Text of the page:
Daily Archives: September 4, 2020

Species (1995)

*. I think this movie is most remembered today for a couple of things. Aside, that is, from the obvious appeal of Natasha Henstridge disrobing. In the first place there is the moment when the team of investigators trying to find the runaway alien Sil enter a railway carriage containing a corpse, with blood splattered all over the walls, and the empath character Dan (Forest Whitaker) tells us “Something bad happened here.”
*. I can tell you that audiences laughed out loud at that line in the theatre in 1995. But it’s worth noting that it’s immediately undercut in the film, as Michael Madsen’s character says “No shit.” Something similar is done later when Sil’s attempt to breed in a hot tub is broken up by the gang. “We interrupted her,” Dan says. “Yes,” Ben Kingsley replies impatiently, “I think we did.” There’s also an early scene where he says he knows something about predators because of a show he saw on the Discovery Channel. I’m not sure Dan is a character we’re meant to take very seriously.
*. The other thing that I think everyone remembers about Species is the Sil creature itself and its near kinship to the monster in Alien. Their resemblance is no surprise given that they were both designed by the same person, the artist H. R. Giger, but more than that they both embody a fear of reproduction. Both Sil and the Xenomorph are looking to breed, a process that involves the destruction of humans who are used either as sperm donors (Sil) or incubators (the Xenomorph).
*. Gender issues? Jonathan Rosenbaum: “in spite of all its unexplained and semiridiculous plot premises [Species] works surprisingly well as a genre exercise, perhaps because, like Alien, it knows how to exploit misogynist biological and sexual anxieties for all they’re worth.” Even Sil’s nipples shoot tentacles!
*. The problem I have with this isn’t the misogyny, if that’s what it is, so much as the fact that this had been done before by the Alien movies and didn’t really need to be introduced again here. Making matters even worse is the fact that the effects in Species aren’t nearly as good as they were in Alien.
*. To which you might well say, with Madsen, “No shit.” The creature effects and design work on Alien set the bar for the entire genre, and have never been surpassed. But still, this was fifteen years later, with a much larger budget (people often forget how low-budget a movie Alien was). They could have come up with something that looked better than this. But then the fact that Alien had to do its effects without CGI helped.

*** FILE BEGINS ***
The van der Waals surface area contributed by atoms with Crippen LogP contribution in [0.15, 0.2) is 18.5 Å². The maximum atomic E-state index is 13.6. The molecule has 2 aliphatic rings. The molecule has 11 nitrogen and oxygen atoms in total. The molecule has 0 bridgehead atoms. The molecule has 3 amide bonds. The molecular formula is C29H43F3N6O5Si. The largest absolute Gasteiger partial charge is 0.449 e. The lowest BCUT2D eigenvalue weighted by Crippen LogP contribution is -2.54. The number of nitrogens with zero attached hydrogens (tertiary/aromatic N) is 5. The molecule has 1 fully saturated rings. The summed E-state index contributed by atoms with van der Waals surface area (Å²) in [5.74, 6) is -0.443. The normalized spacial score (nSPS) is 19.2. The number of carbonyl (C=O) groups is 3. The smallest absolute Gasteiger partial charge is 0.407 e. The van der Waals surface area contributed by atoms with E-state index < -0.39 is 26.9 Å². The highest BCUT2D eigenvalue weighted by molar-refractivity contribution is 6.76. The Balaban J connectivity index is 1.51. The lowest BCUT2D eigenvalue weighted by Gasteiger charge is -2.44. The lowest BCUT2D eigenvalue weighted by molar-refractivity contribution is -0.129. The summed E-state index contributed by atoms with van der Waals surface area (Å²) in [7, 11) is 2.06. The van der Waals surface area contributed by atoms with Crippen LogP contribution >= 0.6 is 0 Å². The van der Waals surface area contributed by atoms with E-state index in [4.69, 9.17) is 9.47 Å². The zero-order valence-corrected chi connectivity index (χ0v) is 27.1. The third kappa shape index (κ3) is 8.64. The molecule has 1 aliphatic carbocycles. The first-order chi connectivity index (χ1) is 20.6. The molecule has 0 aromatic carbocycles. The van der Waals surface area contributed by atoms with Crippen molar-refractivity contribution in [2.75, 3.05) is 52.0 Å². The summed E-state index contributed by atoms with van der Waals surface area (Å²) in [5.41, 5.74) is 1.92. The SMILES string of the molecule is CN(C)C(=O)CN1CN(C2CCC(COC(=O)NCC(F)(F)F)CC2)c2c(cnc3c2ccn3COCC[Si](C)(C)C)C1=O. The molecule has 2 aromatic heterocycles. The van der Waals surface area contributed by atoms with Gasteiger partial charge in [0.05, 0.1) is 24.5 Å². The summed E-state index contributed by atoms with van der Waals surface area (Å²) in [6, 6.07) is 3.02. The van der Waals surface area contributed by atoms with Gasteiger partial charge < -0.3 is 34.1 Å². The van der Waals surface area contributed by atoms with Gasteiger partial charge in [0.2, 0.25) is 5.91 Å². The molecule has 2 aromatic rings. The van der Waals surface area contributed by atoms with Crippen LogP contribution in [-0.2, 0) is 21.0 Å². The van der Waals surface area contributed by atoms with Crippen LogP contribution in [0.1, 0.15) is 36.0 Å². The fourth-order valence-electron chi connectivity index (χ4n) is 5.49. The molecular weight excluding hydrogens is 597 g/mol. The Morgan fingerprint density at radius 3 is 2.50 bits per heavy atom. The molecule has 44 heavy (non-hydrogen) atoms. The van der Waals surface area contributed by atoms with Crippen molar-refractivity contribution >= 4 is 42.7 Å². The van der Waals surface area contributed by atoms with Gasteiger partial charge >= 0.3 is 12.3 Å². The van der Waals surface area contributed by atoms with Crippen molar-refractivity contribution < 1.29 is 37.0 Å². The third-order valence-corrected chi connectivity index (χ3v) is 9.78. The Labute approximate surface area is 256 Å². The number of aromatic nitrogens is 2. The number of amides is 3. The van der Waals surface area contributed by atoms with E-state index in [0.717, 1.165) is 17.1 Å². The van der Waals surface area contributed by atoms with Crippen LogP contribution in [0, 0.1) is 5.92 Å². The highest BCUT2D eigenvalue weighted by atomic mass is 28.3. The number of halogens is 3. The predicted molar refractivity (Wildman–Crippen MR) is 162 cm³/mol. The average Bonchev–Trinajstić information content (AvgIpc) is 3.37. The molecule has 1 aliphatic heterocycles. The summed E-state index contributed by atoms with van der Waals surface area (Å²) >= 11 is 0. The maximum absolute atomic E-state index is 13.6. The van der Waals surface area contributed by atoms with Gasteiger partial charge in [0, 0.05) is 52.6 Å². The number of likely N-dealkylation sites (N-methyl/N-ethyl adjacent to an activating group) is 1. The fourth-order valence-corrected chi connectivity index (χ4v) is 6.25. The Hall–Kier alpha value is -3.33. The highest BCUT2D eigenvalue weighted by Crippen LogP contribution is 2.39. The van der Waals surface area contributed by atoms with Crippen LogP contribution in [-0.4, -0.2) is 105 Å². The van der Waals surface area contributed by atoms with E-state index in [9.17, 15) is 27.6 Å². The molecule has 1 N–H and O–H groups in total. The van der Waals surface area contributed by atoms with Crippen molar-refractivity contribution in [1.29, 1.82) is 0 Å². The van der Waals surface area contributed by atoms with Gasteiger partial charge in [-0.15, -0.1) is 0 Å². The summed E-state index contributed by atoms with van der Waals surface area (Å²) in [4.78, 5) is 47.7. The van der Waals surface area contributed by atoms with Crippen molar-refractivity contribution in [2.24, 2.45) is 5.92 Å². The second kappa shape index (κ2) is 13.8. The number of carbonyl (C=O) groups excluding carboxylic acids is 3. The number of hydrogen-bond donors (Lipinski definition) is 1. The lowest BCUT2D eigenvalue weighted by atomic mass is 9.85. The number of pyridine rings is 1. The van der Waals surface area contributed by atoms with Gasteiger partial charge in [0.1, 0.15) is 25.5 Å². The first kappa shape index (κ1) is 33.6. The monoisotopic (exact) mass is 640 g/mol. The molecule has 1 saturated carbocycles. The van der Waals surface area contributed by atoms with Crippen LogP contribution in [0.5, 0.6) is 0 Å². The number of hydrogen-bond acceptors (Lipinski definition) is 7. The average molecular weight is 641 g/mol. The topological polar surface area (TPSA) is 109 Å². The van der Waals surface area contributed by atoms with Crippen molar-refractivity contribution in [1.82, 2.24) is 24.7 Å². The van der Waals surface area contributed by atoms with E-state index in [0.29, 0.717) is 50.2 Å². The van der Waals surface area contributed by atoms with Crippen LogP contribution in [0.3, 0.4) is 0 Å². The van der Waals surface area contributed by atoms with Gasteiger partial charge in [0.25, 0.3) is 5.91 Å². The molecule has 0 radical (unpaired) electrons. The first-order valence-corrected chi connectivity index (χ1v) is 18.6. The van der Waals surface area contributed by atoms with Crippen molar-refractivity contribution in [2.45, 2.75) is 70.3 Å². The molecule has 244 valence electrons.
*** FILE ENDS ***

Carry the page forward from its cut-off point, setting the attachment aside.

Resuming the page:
*. The premise actually makes some sense. Alien life has come to Earth by way of information in the form of a code for their DNA. But I had the sense that things got dumbed down as they went along, culminating in the idiotic pause Madsen has to take before blowing Sil’s head off so that he can get in a “Hasta la vista, baby” line (here it’s “Let go, motherfucker”).
*. It also seems like some interesting angles were left undeveloped. Take Alfred Molina’s observation that “Los Angeles is perfect for her. It’s the city of the future. Anything goes. Totally mobile population and everyone’s a stranger. Very little in this town is taboo or unacceptable. No matter what she does no one’s going to notice.” I’d say L.A. is perfect for Sil for other reasons, since she’s a beautiful young woman come to the city of sin to get ahead by sleeping around.
*. It’s also curious how Sil only kills the innocent. The nice lady on the train who lets her ride for half price. The guy who takes her to the hospital. Molina. Even the guy who picks her up (or who she picks up) at the club. He has every reason to expect he’s going to get some action, and the script even makes it clear that he’s not a junky but a diabetic (which is still enough to make him a “loser” for reproductive purposes).
*. This isn’t a bad little movie but I find it disappointing given some of the talent involved. In the end it settles for being something very formulaic, with a not very interesting monster that we hardly even see. The most memorable thing about it is the character of Dan, and that’s only because he’s so silly. For some reason, however, it was felt worthy of a sequel. Or two. Or three.